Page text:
Sunday, 1 February 2015

A Golden Sorrow by Judy Croome

Life is confusing.

I look over my years — what has been, what is and what is yet to come — and, mostly, I’m content. Happy even, on those precious days when the gods are kind and all is well.

Other days, though, for no reason, I’m filled with a sadness at the incompleteness of my world. I grieve for the imperfections of both the worlds I live in: the inner world that contains the memory of my hopes and my losses, as well as the outer world of waking and working and washing the dishes.

What is it about life that the realities never quite live up to our hopes and dreams?

Somewhere between hopeful dreams and harsh reality lies a valley of feeling. Hidden in its green and lush beauty is a yearning for something I can’t explain; something I can only feel as a deep sadness for all that cannot and will not be in my short existence on this planet.

That sadness is born because, as human beings living in an earthly world, we feel but cannot know, that there is something else, some place better than where we find ourselves today.

We’re dipped in a 'golden sorrow', looking only at our unfulfilled and unattainable dreams, hopes and desires (1). We long for another time, another place, another dream fulfilled, whether a better future, a place called Heaven or a new car.

We seek our happiness in others, in the man-made things that fill the world around us. When we find it, too often it’s a fleeting moment fading as quickly as the red  rose our lover gives us on Valentine’s Day.  

Then we’re searching again, yearning once more for another shot of happiness, another job or car or adventure until,  no longer able to bear the inconsolable longing in our hearts for we know not what, we stop searching and try to ignore the secret, dull throb of our wounded souls.

Does this mean the only way to find happiness is to stop dreaming? To stop hoping for a better world, to stop longing for contentment in our lives and just accept that, in our time on earth as sentient beings, lasting happiness is but a dream that will forever remain unfulfilled?

That may be a sensible, realistic path to walk. We think if we see the world dressed only in all her evil, we’ll survive. We think if we stop  dreaming, we’ll stop hurting.

Yet to live an existence based only on survival deepens our wounds: like hurt animals, we lash out to create a safer world for ourselves and our loved ones.

How do we stop longing for that “something” lying just beyond our grasp, our vision? We’re surrounded by incessant demands (sometimes only from ourselves, our own ambitions!)  to be better, do better, have more, get more …! 

Too often, we feel empty and lost, despite all that we have already attained, all the other dreams that we’ve already fulfilled.  Too often, we live as victims or martyrs because our impossible dreams remain out of our reach and, in a desperate attempt to still the dull heartache we feel, we blame others for our sufferings, or try to save them from theirs.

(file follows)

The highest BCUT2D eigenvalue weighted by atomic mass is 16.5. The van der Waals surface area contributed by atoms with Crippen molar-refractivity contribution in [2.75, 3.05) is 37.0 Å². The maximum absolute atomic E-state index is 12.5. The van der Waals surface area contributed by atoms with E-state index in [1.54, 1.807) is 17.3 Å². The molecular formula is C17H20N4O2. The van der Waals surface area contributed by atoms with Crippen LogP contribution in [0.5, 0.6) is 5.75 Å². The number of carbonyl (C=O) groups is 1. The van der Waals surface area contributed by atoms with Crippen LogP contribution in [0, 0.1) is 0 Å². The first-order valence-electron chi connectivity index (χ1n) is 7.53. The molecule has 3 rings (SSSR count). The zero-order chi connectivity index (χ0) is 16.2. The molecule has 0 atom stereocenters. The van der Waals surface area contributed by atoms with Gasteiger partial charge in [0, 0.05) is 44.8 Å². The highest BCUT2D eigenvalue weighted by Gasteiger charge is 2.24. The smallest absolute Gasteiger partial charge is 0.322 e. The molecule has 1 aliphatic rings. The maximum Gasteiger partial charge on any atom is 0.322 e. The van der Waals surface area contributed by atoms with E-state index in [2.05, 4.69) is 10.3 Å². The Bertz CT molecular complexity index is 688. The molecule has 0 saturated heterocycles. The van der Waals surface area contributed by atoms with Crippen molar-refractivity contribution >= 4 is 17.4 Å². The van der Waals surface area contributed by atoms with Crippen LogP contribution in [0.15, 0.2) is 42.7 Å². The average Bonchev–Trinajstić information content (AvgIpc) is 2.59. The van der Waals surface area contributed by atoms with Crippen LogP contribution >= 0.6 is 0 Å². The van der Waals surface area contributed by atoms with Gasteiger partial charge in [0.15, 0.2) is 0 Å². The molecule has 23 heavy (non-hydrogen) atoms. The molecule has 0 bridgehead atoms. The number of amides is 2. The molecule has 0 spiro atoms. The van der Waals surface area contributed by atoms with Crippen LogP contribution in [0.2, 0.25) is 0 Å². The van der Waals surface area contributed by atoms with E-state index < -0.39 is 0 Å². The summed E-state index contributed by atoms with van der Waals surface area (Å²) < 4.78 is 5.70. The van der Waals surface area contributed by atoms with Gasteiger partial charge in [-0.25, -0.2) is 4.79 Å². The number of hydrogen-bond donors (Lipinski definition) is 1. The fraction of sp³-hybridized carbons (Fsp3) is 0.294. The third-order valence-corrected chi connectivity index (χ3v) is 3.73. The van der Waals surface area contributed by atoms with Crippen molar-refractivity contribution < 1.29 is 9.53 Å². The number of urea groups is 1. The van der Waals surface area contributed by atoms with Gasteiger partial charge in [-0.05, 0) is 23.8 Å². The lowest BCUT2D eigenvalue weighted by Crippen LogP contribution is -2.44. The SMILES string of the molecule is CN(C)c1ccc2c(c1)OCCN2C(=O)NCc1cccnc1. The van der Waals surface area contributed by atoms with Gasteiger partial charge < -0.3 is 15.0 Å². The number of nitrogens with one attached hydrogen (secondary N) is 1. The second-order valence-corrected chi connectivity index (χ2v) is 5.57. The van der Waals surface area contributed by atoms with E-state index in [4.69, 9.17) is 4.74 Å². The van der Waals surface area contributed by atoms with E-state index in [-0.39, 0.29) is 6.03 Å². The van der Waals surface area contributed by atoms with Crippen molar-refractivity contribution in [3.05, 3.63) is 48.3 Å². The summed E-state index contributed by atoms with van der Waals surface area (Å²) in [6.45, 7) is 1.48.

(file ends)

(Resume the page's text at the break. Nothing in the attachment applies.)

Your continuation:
As I’ve grown older,  I’ve come to realise that happiness can and does exist in this sometimes harsh and ugly world.

Sometimes it comes in a blaze of glory, a goal achieved, a family celebration or a dream fulfilled beyond our wildest imaginings.

Mostly though, it's when we seek joy within ourselves — in more simple dreams, in contentment with our less-than-perfect lives and souls — that our wounded hearts begin to heal.

Then, when we've learnt to find our happiness in small things, life is a lot less confusing. And our hearts, once more, are innocent.

Osho Zen Tarot – Major Arcana No 19 “Innocence”
The old man in this card radiates a childlike delight in the world. There is a sense of grace surrounding him, as if he is at home with himself and with what life has brought. He seems to be having a playful communication with the praying mantis on his finger, as if the two of them are the greatest friends. The pink flowers cascading around him represent a time of letting go, relaxation and sweetness. They are a response to his presence, a reflection of his own qualities.

The innocence that comes from a deep experience of life is childlike, but not childish. The innocence of children is beautiful, but ignorant. It will be replaced by mistrust and doubt as the child grows and learns that the world can be a dangerous and threatening place. But the innocence of a life lived fully has a quality of wisdom and acceptance of the ever-changing wonder of life.                   (Description from "Osho Zen Tarot: The Transcendental Game Of Zen Cards")

Zen says that if you drop knowledge--and within knowledge everything is included, your name, your identity, everything, because this has been given to you by others--if you drop all that has been given by others, you will have a totally different quality to your being--innocence. This will be a crucifixion of the persona, the personality, and there will be a resurrection of your innocence; you will become a child again, reborn.  (Osho “Dang Dang Doko Dang”, Chapter 7 )

 (1)William Shakespeare. “Henry VIII” (Act II, sciii, ll 19)

Tis better to be lowly born
And range with humble livers in content
Than to be perked up in a glistering grief
And wear a golden sorrow